Cooperative Economic Justice

Debra Hurston is the executive director of the Association for Black Economic Power and is establishing a Black-owned credit union in Minneapolis. (Photo by Sarah Whiting)

Fed up with policing injustice after the murder of Philando Castile, which is linked to economic injustice in North Minneapolis — a banking desert riddled with payday lenders that can charge 400 percent on a small loan — the Association for Black Economic Power (ABEP) began the years-long process of launching a credit union in 2016. Credit unions are member-owned nonprofit financial cooperations for banking.

After early management missteps, Debra Hurston was tapped by the new ABEP board to start from scratch. Regulators require her to re-establish community pledges and donations, which had previously included 2,000 surveys from community members indicating their desire for a credit union. She currently has $3.7 million in corporate deposits and $1 million in community pledges, which she would like to more than double.

Although her staffing now consists of one part-time assistant, she has the support of community, state, and federal experts, starting with a “rock star” from the national African American Credit Union Coalition. “This project has a bigger national image than it does in the state,” Hurston says. “I think what draws people outside of Minnesota to this is the fact that they are aware of the stories of Philando Castile and George Floyd, the banking drought. When I am contacted by organizations outside the state, they want to know what they can do to help.”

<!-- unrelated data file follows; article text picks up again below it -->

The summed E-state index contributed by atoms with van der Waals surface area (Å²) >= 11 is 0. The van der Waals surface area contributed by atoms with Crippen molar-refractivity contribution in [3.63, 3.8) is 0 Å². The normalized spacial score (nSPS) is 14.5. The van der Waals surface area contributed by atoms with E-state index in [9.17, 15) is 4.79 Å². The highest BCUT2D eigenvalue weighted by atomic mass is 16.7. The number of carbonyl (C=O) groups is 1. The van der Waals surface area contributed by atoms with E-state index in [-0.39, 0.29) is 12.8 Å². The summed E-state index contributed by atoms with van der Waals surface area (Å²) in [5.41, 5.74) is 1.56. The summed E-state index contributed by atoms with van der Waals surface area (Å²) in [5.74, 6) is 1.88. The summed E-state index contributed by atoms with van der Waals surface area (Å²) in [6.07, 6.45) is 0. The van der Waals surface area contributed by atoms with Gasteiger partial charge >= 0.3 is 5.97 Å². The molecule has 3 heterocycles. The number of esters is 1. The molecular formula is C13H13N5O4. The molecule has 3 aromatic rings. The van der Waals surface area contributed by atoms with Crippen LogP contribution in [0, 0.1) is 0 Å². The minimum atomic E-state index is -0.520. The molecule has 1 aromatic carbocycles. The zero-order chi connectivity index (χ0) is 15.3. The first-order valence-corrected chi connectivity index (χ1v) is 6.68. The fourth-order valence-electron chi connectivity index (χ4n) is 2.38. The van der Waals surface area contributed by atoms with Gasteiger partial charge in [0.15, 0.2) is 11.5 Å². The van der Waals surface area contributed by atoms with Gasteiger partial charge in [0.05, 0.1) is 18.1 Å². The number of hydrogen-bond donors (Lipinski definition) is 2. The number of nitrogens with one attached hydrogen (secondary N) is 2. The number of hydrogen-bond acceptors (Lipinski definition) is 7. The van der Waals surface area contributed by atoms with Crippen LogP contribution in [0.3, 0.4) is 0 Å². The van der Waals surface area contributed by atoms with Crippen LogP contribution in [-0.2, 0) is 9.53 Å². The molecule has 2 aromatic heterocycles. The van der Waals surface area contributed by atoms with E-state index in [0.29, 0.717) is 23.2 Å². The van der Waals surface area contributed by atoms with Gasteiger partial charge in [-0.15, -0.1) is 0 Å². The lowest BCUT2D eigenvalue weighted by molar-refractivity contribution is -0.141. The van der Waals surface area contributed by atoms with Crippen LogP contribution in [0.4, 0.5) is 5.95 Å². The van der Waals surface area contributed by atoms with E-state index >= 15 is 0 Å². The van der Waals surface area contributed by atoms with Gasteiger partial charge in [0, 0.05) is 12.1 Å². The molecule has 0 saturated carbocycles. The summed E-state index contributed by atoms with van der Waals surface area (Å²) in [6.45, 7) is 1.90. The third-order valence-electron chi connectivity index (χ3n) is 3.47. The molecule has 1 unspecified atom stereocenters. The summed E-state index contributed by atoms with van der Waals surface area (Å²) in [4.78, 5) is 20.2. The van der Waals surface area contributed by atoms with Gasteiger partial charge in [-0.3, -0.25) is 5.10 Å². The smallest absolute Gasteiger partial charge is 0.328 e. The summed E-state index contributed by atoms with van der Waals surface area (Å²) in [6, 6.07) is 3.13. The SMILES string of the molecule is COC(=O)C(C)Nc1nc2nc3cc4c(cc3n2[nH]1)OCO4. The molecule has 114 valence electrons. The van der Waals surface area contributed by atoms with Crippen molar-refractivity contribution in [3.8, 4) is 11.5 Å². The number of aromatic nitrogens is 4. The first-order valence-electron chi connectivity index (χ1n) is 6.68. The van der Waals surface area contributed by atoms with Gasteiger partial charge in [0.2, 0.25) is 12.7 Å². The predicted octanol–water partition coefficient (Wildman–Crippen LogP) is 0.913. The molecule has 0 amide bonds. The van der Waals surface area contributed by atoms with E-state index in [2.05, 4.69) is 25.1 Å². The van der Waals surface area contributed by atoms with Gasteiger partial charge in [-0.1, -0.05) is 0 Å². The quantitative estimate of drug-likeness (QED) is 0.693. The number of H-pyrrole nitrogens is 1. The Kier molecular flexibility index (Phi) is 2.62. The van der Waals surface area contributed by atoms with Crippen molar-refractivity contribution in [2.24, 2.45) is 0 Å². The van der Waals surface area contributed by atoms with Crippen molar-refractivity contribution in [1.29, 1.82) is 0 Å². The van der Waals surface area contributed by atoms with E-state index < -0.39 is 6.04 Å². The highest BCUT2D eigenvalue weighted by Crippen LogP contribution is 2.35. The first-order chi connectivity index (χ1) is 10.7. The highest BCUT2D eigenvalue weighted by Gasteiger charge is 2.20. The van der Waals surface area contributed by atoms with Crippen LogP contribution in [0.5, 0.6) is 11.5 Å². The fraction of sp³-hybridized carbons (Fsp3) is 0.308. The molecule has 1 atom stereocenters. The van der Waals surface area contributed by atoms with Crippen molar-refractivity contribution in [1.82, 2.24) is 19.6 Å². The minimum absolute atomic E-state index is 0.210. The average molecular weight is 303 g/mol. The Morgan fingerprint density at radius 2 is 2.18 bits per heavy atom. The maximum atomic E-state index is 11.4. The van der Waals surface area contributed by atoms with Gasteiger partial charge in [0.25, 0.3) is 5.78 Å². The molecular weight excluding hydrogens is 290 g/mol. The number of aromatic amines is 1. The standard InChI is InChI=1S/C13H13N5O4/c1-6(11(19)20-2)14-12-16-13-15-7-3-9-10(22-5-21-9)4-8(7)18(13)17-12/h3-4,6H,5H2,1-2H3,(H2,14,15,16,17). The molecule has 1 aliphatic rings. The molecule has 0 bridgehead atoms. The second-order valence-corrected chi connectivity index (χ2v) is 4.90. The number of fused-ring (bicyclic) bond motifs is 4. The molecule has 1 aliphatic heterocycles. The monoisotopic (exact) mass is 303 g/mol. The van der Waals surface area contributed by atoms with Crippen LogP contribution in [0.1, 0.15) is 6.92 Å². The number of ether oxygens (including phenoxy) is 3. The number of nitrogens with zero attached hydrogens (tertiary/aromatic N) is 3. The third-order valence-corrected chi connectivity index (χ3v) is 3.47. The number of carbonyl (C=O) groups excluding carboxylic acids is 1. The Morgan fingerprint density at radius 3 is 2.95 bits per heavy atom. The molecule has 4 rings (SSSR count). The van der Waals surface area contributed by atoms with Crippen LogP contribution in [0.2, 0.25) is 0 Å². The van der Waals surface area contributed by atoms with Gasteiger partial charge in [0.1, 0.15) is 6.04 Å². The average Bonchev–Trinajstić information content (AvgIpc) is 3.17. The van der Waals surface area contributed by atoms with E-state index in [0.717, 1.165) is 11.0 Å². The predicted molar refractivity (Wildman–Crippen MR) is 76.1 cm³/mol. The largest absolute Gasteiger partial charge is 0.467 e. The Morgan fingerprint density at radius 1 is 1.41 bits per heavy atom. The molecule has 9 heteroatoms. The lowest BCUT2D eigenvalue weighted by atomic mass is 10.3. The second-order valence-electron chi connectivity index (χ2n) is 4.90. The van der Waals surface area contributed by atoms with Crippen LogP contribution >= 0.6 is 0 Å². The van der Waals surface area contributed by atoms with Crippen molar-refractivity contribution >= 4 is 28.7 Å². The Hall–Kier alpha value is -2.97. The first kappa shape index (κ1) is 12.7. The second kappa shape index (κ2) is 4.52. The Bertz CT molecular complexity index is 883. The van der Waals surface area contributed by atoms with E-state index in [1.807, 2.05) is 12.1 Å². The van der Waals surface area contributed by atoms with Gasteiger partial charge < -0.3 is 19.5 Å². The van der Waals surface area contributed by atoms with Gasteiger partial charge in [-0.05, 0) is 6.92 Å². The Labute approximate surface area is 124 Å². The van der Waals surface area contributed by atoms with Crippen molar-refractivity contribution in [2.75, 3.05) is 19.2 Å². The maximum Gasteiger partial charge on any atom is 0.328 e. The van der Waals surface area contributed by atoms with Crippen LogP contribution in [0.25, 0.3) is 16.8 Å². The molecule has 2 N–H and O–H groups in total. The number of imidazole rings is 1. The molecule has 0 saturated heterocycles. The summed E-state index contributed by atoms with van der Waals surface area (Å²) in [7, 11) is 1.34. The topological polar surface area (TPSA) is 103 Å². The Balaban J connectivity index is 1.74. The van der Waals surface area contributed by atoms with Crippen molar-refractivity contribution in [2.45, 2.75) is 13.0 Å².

Hurston has a background in working with associations, and says, “This project has given me this amazing amount of respect for people who work in the credit union field. When they say cooperative, that is not a word — that is what they live. Part of it, too, is that the credit unions realize North Minneapolis has been left to be victims for so long. This is an opportunity to course correct.”

Hurston grew up with a single mom on the south side of Chicago, which was “an amazingly challenging place to live as a kid. My mother eventually got us out of that. I have been very fortunate to have gotten a great education.”

After George Floyd was murdered, Hurston says, “I felt completely incapable of helping. When this opportunity became available, I felt like it was a way for me to use my skills and my voice to help. It makes me feel like I am doing something extremely meaningful with my life. Not just my career, with my life.”

Debra Hurston invites anyone to ask her questions, or invite her to speak, about the status and needs of the credit union.

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